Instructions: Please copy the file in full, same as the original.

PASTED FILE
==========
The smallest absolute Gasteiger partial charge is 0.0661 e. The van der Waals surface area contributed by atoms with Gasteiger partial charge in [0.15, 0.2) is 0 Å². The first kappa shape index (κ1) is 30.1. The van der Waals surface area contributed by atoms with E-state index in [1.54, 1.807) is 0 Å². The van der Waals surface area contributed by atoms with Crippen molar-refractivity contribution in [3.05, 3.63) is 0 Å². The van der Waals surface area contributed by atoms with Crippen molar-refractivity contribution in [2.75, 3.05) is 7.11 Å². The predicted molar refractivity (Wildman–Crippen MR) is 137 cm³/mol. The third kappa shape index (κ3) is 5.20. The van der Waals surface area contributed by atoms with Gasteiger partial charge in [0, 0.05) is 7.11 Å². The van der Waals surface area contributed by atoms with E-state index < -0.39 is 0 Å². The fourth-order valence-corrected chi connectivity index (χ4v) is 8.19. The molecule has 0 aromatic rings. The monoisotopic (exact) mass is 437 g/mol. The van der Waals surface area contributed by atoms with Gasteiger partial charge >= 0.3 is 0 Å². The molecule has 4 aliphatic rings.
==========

The smallest absolute Gasteiger partial charge is 0.0661 e. The van der Waals surface area contributed by atoms with Gasteiger partial charge in [0.15, 0.2) is 0 Å². The first kappa shape index (κ1) is 30.1. The van der Waals surface area contributed by atoms with E-state index in [1.54, 1.807) is 0 Å². The van der Waals surface area contributed by atoms with Crippen molar-refractivity contribution in [3.05, 3.63) is 0 Å². The van der Waals surface area contributed by atoms with Crippen molar-refractivity contribution in [2.75, 3.05) is 7.11 Å². The predicted molar refractivity (Wildman–Crippen MR) is 137 cm³/mol. The third kappa shape index (κ3) is 5.20. The van der Waals surface area contributed by atoms with Gasteiger partial charge in [0, 0.05) is 7.11 Å². The van der Waals surface area contributed by atoms with E-state index < -0.39 is 0 Å². The fourth-order valence-corrected chi connectivity index (χ4v) is 8.19. The molecule has 0 aromatic rings. The monoisotopic (exact) mass is 437 g/mol. The van der Waals surface area contributed by atoms with Gasteiger partial charge >= 0.3 is 0 Å². The molecule has 4 aliphatic rings.